Now that 2013 is well underway, the Healthy Start refugee health project is gearing up for a fantastic year!
A collaboration by Griffith, Bond and UQ medical students, Healthy Start is a preventative health education project which works with newly arrived refugees in QLD to improve their health literacy. It was first developed in 2010 by a handful of Griffith students, but has since grown into a team of students comprising TIME (UQ), H4H (Griffith) and M.A.D. (BOND) and working with the Multicultural Development Association (MDA) in Brisbane. We have also had help from Refugee Health Queensland and the Mater hospital, as well as several independent general practitioners specialising in Refugee Health. The final product is a 4 hour health education course that uses medical and allied health students to teach newly arrived refugees about basic health issues using interpreters. The program is split into a number of modules including how to use emergency services, general health, nutrition, visiting the GP, and men’s and women’s health. These modules have been developed with the assistance of experts in the field so that they can provide better health outcomes for this newly arrived and vulnerable population. At each session there will be approximately 40 refugees working alongside 20 students.
There is no other program like this anywhere in Australia and it allows UQ students to work with students from Griffith and Bond, as well as with health professionals. We are currently looking for volunteers who are keen to get involved. If you want to gain experience in health promotion, to develop your cultural competency skills, and to make a difference, then this is the perfect opportunity.
If you would like to register you interest or if you would like any further information, please email the TIME representative, Katherine Wyld, at email@example.com with your:
- year level
- contact number
- email address
Check out our Facebook Page for further details and for pictures from our previous Healthy Start sessions: www.facebook.com/healthystartaustralia
First training workshop: 12th March
First Healthy Start refugee education session: 13th April
Head over to our project signup form to get involved in TIME’s efforts towards improving Refugee Health!
- As defined by the United Nations, a refugee is a person who: “owing to a well-founded fear of being persecuted for reasons of race, religion, nationality, membership of a particular social group or political opinion, is outside the country of his nationality and is unable or, owing to such fear, is unwilling to avail himself of the protection of that country, or who, not having a nationality and being outside the country of his former habitual residence as a result of such events, is unable or, owing to such fear, is unwilling to return to it”.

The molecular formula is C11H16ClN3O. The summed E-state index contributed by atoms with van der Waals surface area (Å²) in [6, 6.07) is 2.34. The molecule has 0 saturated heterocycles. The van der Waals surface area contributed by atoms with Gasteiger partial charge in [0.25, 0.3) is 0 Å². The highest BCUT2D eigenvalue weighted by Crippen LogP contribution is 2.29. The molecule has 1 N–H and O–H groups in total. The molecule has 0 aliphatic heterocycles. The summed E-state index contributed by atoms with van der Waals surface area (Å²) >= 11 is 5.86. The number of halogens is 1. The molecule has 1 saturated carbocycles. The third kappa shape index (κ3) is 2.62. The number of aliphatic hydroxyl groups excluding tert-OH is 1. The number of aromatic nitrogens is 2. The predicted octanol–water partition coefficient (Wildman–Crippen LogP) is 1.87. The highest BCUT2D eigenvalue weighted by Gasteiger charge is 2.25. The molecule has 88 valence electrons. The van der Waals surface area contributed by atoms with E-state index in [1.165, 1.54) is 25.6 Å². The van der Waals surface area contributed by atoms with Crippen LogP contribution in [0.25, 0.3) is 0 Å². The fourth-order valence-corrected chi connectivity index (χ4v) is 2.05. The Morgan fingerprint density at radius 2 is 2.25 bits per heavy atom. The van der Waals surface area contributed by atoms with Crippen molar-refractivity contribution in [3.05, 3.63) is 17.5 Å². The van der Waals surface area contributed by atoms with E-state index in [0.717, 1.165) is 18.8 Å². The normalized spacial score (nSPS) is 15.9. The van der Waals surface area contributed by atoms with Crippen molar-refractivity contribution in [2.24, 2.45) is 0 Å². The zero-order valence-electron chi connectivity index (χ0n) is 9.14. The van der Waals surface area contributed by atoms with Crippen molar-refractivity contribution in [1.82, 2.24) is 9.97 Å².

- An asylum-seeker is someone who says that he/she is a refugee, but whose claim has not yet been definitively evaluated. If they are not judged through proper procedures not to be refugees or in need of international protection, they can be sent back to their home countries.
- At the beginning of 2009, the Office for the UN High Commissioner for Refugees (UNHCR) estimated there were 10.5 million refugees worldwide, down 8% from 2008. In addition to this, an estimated 4.7 million refugees are looked after under the United Nations Relief and Works Agency for Palestine Refugees in the Near East, which was set up to care for diplaced Palestinians. More than half the refugees under UNHCR are in Asia and 22% in Africa, living under conditions varying from well-established camps to living in the open.
- At January 2009, the UNHCR estimated that there were 20,919 refugees living in Australia.
- Refugees settling in Queensland come from a wide variety of countries but most recently have arrived from a range of African, Middle Eastern and Asian countries.
- Refugees present with a wide variety of health conditions related to their refugee experience (for example, torture and trauma issues) and related to their experience living in a refugee camp (for example, disease acquired due to lack of clean drinking water, malnourishment and chronic illness resulting from lack of access to quality health care service).
TIME’S Refugee Health Project
For several years now, TIME members have been involved in refugee health issues in Brisbane in several ways.
The long term objectives of the project are:
- To raise awareness about refugee health issues among the UQ community
- To build relationships with refugee communities in Queensland through volunteering with the Multicultural Development Association (MDA)
- To equip UQ medical students with skills to better address refugee health issues.
To become involved or to learn more, please contact our 2010 Refugee Health Coordinator, Eranthi Hettiarachchi.
You can head over to our project signup form if you’re ready to get involved, and we’ll get back to you soon!
Also, check out these resources:
- Brisbane Actionweb for Refugee Collaboration
- Multicultural Development Association
- Office of the United Nations High Commissioner for Refugees
- Refugee Council of Australia
- Refugee Health Queensland
- AMSA’s Refugee & Asylum Seeker Health Policy